Today’s guide describes the installation of MySQL 8.0 on Ubuntu 22.04|20.04. MySQL is one of the most commonly used Database Management Systems. It uses the concept of relational databases and has a client/server architecture. It can be installed on various operating systems including Windows, CentOS and Debian among others.
For upgrades from older releases of MySQL, beware there are notable number of new features in MySQL 8. Please consult your applications expert if using third party solutions / integrations. If the applications are developed in-house, read the new features in detail to decide if changes are required at the application level.
Some MySQL 8.0 key highlights include:
- MySQL Document Store
- SQL Roles
- Transactional Data Dictionary
- Default to utf8mb4
- Common Table Expressions
- Window Functions
- And many more.
The below steps describe how to install and configure MySQL 8.0 on Ubuntu 22.04|20.04
Step 1: Add MySQL APT repository
Ubuntu 22.04 already comes with MySQL 8.0 packages. You can skip repository addition on Ubuntu 22.04, only perform the operation on Ubuntu 20.04.
Download the repository using the below command:
Once downloaded, install the repository by running the command below:
sudo dpkg -i mysql-apt-config_0.8.22-1_all.deb
Choose MySQL ubuntu focal if OS is not detected.
The next prompt shows MySQL 8.0 chosen by default. Choose the first option and click OK
In the next prompt, select MySQL 8.0 server and click OK.
The next prompt selects MySQL8 by default. Choose the last option Ok and click OK.
Step 2: Update MySQL Repository
Run the below command to update your system packages index list.
sudo apt update
Now search for MySQL 8.0 using apt cache as shown below:
### Ubuntu 22.04 ###
$ apt-cache policy mysql-server
500 http://ke.archive.ubuntu.com/ubuntu jammy-updates/main amd64 Packages
500 http://ke.archive.ubuntu.com/ubuntu jammy-updates/main i386 Packages
500 http://security.ubuntu.com/ubuntu jammy-security/main amd64 Packages
500 http://security.ubuntu.com/ubuntu jammy-security/main i386 Packages
500 http://ke.archive.ubuntu.com/ubuntu jammy/main amd64 Packages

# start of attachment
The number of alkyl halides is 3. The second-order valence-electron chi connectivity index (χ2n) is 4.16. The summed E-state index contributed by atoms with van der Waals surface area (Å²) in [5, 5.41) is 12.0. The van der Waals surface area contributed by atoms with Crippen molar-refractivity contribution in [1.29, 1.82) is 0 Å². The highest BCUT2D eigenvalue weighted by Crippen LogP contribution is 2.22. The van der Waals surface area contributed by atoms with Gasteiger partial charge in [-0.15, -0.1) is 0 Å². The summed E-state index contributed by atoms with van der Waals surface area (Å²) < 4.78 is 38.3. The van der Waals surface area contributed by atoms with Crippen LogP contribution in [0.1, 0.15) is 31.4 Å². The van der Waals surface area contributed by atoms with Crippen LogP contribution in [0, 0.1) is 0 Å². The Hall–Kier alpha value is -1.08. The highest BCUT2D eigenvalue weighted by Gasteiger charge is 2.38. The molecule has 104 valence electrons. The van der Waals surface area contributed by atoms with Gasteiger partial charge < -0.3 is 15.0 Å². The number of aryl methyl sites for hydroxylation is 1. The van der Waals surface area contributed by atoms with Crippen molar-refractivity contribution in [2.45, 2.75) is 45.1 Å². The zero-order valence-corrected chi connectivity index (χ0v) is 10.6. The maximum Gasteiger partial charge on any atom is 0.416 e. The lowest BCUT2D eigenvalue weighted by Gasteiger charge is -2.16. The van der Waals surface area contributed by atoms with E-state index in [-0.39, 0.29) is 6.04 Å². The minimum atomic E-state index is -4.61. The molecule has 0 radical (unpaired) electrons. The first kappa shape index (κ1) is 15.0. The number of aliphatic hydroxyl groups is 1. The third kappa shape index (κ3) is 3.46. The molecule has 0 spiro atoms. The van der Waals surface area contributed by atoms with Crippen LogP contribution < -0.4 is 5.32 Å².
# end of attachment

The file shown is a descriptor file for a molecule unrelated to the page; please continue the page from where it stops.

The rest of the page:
500 http://ke.archive.ubuntu.com/ubuntu jammy/main i386 Packages
### Ubuntu 20.04 ###
$ sudo apt-cache policy mysql-server
500 http://repo.mysql.com/apt/ubuntu focal/mysql-8.0 amd64 Packages
Step 3: Install MySQL 8.0 on Ubuntu22.04|20.04
sudo apt install mysql-client mysql-server
Having found MySQL 8.0 in our system, we are going to install MySQL 8.0 client, MySQL 8.0 server with the below command:
sudo apt install mysql-client mysql-community-server mysql-server
Hit the y key to start the installation:
Need to get 35.3 MB of archives.
After this operation, 311 MB of additional disk space will be used.
Do you want to continue? [Y/n] y
Set a strong password for root MySQL user
Confirm root password by typing it again.
Set default authentication plugin. Use Strong Password Encryption mechanism.
Step 4: Secure MySQL Installation
Run the command below to secure MySQL Server installed onon Ubuntu20.04/22.04:
Press Enter. When prompted for password, provide the root password set above
Enter current password for root (enter for none):
VALIDATE PASSWORD PLUGIN can be used to test passwords
and improve security. It checks the strength of password
and allows the users to set only those passwords which are
secure enough. Would you like to setup VALIDATE PASSWORD plugin?
Press y|Y for Yes, any other key for No: Y
There are three levels of password validation policy:
LOW Length >= 8
MEDIUM Length >= 8, numeric, mixed case, and special characters
STRONG Length >= 8, numeric, mixed case, special characters and dictionary file
Please enter 0 = LOW, 1 = MEDIUM and 2 = STRONG: 1
Using existing password for root.
Estimated strength of the password: 25
Change the password for root ? ((Press y|Y for Yes, any other key for No) : n
Remove anonymous users? [Y/n] Y
Disallow root login remotely? [Y/n] Y
Remove test database and access to it? [Y/n] Y
Reload privilege tables now? [Y/n] Y
Thanks for using MariaDB!
Step 5) Validate MySQL 8.0 Installation
Connect to MySQL to check MySQL installed version. To connect to MySQL, run the below command:
$ mysql -u root -p
Welcome to the MySQL monitor. Commands end with ; or \g.
Your MySQL connection id is 9
Server version: 8.0.27 MySQL Community Server - GPL
Copyright (c) 2000, 2021, Oracle and/or its affiliates.
Oracle is a registered trademark of Oracle Corporation and/or its
affiliates. Other names may be trademarks of their respective
Type 'help;' or '\h' for help. Type '\c' to clear the current input statement.
Provide the root password set above and once connected, execute the command as below to display MySQL version.
mysql> SELECT VERSION();
| VERSION() |
| 8.0.27 |
1 row in set (0.00 sec)
Creating MySQL Database and User (Optional)
While still connected to MySQL, you can run the following commands to create a database and grant user the permissions.
CREATE DATABASE mydb;
CREATE USER 'mydbuser'@'%' IDENTIFIED BY 'DBUserStr0ngPassw0d.';
GRANT ALL PRIVILEGES ON mydb.* TO 'mydbuser'@'%';
Step 6: Enabling MySQL remote access (Optional)
By default, MySQL remote access is disabled. To enable it we need to edit
mysqld.cnf file as below:
sudo vim /etc/mysql/mysql.conf.d/mysqld.cnf
Look for the line ‘bind_address’ and change as below:
# By default we only accept connections from localhost
#bind-address = 127.0.0.1
bind-address = 0.0.0.0
Save the file and restart mysql
sudo systemctl restart mysql
Allow remote connections through the firewall
sudo ufw allow from to any port 3306
sudo ufw enable
To access the database from a remote machine, run the following command:
$ mysql -u user -h database_server_ip -p